In 2000 a group of land owners and volunteers in the Duntroon area, with assistance from the Geology Department of Otago University, established the Vanished World Fossil Centre in Duntroon and the Vanished World trail with sites throughout the Waitaki District.
For 17 years, Vanished World Inc has operated the ‘Vanished World Trail’ in the vicinity of Duntroon.
In 2018 the New Zealand National Commission for UNESCO invited Expressions of Interest in the establishment of up to two UNESCO Global Geoparks in New Zealand.
As the global geopark opportunity has been explored, it has become apparent that the Waitaki has a range of potential geosites (geologically-interesting sites are known as ‘geosites’ in the parlance of UNESCO Global Geoparks) falling outside the current geographic extent of the Vanished World Trail. All geosites within the district have been mapped. This process has resulted in recognition that virtually the entire Waitaki district is covered with geosites. As a result, the Global Geopark’s boundaries have been established as being the existing boundary of the Waitaki district.
On 30 April 2018 Council lodged its Expression of Interest (EoI) in establishing the Waitaki Whitestone Geopark as the Waitaki Whitestone UNESCO Global Geopark.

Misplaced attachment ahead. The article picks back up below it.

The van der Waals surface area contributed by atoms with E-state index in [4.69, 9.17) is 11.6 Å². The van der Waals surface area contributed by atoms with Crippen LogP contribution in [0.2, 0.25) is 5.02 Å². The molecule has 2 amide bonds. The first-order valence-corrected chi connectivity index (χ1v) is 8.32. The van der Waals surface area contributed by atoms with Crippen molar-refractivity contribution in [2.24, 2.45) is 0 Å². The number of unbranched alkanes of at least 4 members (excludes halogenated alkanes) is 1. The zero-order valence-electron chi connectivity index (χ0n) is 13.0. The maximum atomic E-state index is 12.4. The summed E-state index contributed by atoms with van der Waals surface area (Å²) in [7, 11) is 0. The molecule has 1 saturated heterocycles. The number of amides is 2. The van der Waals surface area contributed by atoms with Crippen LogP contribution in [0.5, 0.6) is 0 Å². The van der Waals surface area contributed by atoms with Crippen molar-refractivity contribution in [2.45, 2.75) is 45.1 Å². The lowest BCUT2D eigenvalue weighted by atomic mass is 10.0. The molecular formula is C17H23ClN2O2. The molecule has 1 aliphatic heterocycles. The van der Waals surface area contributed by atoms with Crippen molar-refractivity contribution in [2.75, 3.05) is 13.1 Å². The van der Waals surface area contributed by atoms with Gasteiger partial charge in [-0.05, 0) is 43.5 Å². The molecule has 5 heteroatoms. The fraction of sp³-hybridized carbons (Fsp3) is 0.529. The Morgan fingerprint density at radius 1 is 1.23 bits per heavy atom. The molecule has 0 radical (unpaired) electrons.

Irrespective of the nature of the outcome of the New Zealand National Commission for UNESCO’s decision, the work undertaken by all of the participants in the Project Group and the Advisory Group supporting the global geopark application has resulted in a much-improved understanding of the wide range of attractions that the Waitaki district has as a geo-tourism destination.
Visitors can continue to enjoy the Vanished World Trail, as interpretation and other assets are gradually developed in relation to the wider Waitaki Whitestone Geopark.
It is important to bear in mind that the Waitaki Whitestone Geopark is in its infancy, and will mature over time. The Waitaki Whitestone Geopark will be inviting volunteers to assist with the ongoing development of the geopark.